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So, you've heard a lot about this Linux thing, and decided to check it out. If you're new to Linux, or just new to computing in general, it might be a bit confusing at first. Don't worry about it. It's actually pretty simple. Get relaxed and read on, and we'll explain what all the fuss is about.
Depending on the context, the word "Linux" describes a couple of things. Most accurately, the word "Linux" describes an operating system kernel -- that is, the low-level part of an operating system that does all the hard work of talking to the computer's hardware, managing memory and devices, and generally doing the grunt work. Unless you are an advanced user, or you run into some sort of hardware or software problem, you'll almost never interact or even need to think about the kernel itself.
While it's a very important part of the system, it's not something that users interact with directly. Instead, you'll be working with what are referred to as "user-space" programs -- so called because users actually work with the programs directly. When a vendor or project bundles the Linux kernel and a bunch of user-space programs together in a way that's useful to end users, that's called a Linux distribution, often just "Linux" for short -- because Linux is at the heart of the whole thing to begin with, and saying "Linux distribution" every time is a bit long winded. Generally speaking, when people say something like "I use Linux," or "have you tried Linux?" they're not just talking about the kernel, they're talking about a Linux distribution.
Speaking of Linux distributions, you might be wondering what the heck a distribution actually is. It's pretty simple, really. As we've already discussed, the Linux kernel itself isn't terribly useful for end users on its own. You can't play Tetris, write a document, serve Web pages, or send an email with the Linux kernel itself -- and what use is a computer if you can't do those things?
So, lots of vendors and projects have decided to put the Linux kernel together with useful software so that folks like you can get things done. They also provide installation routines, so you can install Linux on a computer, and management utilities so you can do things like add and manage devices, or manage users, without having to know low-level commands or do the grunt work with a text editor and the command line. When you put the Linux kernel together with useful software, an installer, and management utilities, you have a Linux distribution.
The next logical question is, which distribution -- or distro -- should you use? Unfortunately, this isn't as simple as explaining what a distribution is. We can't really tell you which distribution you should be using, for a couple of reasons; it really all depends on your personal preferences, and what you want to get done.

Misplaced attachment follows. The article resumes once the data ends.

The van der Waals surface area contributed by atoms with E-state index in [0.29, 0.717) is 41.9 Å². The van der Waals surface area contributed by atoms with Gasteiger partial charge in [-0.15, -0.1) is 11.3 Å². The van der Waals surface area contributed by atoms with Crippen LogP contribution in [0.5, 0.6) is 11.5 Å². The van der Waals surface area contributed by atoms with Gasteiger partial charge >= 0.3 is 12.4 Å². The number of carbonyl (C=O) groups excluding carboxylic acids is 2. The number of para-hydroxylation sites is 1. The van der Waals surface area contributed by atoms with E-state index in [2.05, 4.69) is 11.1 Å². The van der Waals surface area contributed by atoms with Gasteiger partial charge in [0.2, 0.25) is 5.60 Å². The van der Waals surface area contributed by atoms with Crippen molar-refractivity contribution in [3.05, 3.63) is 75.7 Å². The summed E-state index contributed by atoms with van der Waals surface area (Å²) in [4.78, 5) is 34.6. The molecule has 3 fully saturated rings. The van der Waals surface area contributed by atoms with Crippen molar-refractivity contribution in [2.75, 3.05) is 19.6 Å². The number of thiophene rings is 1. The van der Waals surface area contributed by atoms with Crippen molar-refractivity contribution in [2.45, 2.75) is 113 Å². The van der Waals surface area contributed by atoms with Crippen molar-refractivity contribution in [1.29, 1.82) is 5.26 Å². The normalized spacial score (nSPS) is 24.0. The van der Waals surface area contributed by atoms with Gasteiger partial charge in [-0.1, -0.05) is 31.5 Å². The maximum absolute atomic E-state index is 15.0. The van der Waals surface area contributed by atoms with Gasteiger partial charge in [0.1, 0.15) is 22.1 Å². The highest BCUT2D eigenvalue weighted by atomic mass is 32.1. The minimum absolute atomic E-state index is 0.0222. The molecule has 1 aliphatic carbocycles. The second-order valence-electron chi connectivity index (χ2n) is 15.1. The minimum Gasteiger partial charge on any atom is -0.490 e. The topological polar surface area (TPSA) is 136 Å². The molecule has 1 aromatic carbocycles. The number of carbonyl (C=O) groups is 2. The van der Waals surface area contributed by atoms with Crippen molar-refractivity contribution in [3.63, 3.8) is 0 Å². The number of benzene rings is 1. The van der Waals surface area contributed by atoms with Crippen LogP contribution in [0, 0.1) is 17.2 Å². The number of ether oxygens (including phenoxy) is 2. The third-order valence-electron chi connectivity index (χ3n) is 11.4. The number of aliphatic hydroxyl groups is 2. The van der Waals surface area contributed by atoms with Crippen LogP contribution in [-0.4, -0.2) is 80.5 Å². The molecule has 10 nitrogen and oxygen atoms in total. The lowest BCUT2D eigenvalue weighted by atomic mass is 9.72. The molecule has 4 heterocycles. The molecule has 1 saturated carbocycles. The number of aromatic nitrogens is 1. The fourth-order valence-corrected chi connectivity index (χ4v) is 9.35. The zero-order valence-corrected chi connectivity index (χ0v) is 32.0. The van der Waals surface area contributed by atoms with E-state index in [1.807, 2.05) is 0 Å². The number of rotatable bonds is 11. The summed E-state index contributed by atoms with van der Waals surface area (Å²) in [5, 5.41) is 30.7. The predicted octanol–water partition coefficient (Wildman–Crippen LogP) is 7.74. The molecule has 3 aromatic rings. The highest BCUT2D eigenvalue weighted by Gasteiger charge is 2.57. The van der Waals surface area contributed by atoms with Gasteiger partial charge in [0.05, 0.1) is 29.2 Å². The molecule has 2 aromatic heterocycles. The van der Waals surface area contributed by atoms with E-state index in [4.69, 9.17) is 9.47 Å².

Some distros, like Red Hat Enterprise Linux and SUSE Linux Enterprise Server are designed primarily for companies that use Linux on servers. Some distros, like Fedora Core, Ubuntu, and openSUSE have different profiles that are suitable for use on the desktop or on the server.
If you ask 20 Linux users which distro you should use, you're likely to get several different answers -- and they're all right, at least for those users.
The nice thing is that most Linux distributions are free, and you can download each one and test them to see if they fit your needs. See our distro center for descriptions and more information about the most popular Linux distros.
It sounds too good to be true, doesn't it? Microsoft, Apple, and other companies charge for their software, so it sounds a bit odd that you'd be able to download software that's equivalent to Windows or Mac OS X free of charge. What's up with that?
The short answer is that some people think that software should be distributed under free and open source licenses that allow the software to be freely shared -- and even modified! This has been going on a very long time; the GNU Project was formed in 1984 by Richard Stallman, before Microsoft shipped the first version of Windows, and the same year Apple shipped the first version of its "classic" Mac OS.
It took a while to gather steam, and it wasn't until 1991 that Linus Torvalds put out the first public release of Linux. Torvalds had also ported the Bash shell and GCC to Linux, to make it worth using. Eventually, Torvalds settled on the GNU General Public License (GPL) as the kernel's license.
The GPL, which was developed by the GNU Project, allows you to share software under the GPL with anyone you want. You can even modify the software you get under the GPL, and distribute the new version, as long as you share your changes under the same terms (the GPL) that you received the software under.